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0 votes
Why does this test pass?

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But this test fail?

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Code for the above:

The two tests are the same except the first test defines A as a field and the second test defines A as a property.

Is this a bug? If not, what is the right way to work with properties?
asked by Neil (27.7k points)

2 Answers

0 votes
Hi Neil,

Interesting case :). The root cause for this lies in a limitation Isolator has, not being able to record field access. The culprit here is not B, but rather A - A.C is a field, and as such the access to it is not recorded in the WhenCalled() statement. Here's where things get interesting and two negatives balance each other out. The short story - turning C into a property (and allowing it to be recorded) sets everything aright. The full story is below.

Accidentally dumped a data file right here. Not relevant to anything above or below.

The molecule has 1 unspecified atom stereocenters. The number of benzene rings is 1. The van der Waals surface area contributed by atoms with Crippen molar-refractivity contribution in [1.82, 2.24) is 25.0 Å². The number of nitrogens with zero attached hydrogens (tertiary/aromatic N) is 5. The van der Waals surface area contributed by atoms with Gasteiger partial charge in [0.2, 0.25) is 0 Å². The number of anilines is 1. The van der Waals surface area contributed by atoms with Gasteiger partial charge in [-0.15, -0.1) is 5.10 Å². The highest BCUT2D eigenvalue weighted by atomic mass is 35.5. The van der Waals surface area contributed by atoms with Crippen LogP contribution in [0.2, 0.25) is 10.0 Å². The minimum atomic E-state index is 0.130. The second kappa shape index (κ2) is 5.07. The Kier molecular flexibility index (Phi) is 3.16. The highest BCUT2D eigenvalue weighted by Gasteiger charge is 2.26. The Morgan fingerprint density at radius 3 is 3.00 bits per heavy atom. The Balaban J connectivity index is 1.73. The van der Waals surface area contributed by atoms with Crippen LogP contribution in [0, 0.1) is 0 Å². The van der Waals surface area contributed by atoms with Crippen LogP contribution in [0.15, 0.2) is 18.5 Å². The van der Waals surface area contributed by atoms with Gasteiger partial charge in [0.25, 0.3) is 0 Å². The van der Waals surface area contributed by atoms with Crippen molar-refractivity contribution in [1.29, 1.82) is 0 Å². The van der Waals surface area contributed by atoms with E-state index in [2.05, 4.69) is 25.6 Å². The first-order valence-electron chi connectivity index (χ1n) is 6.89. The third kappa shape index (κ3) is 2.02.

What happens in the first case (where A is a field) is that out of the entire b.A.C.ReturnInt() chain, b.A and A.C are field accesses, so only C.ReturnInt() was recorded. C is a valid object (it was constructed with A), so the recording succeeds. In the second case (where A is a property) the case is different: b.A is properly recorded, but A.C is not. We are left with an odd case of the recording consisting of b.A and C.ReturnInt(), which throws Isolator completely off, resulting in the null reference exception. I will look into improving this exception message in this hard to identify situation. Turning C into a property in the second case would mean that the entire chain is properly recorded and behaves as expected.

Hope this helps,
Typemock Support
answered by doron (16.5k points)
0 votes
Thanks for the detailed response doron. Changing A.C to a property made the test pass. I will be sure to not use fields in my WhenCalled calls in the future.
answered by Neil (27.7k points)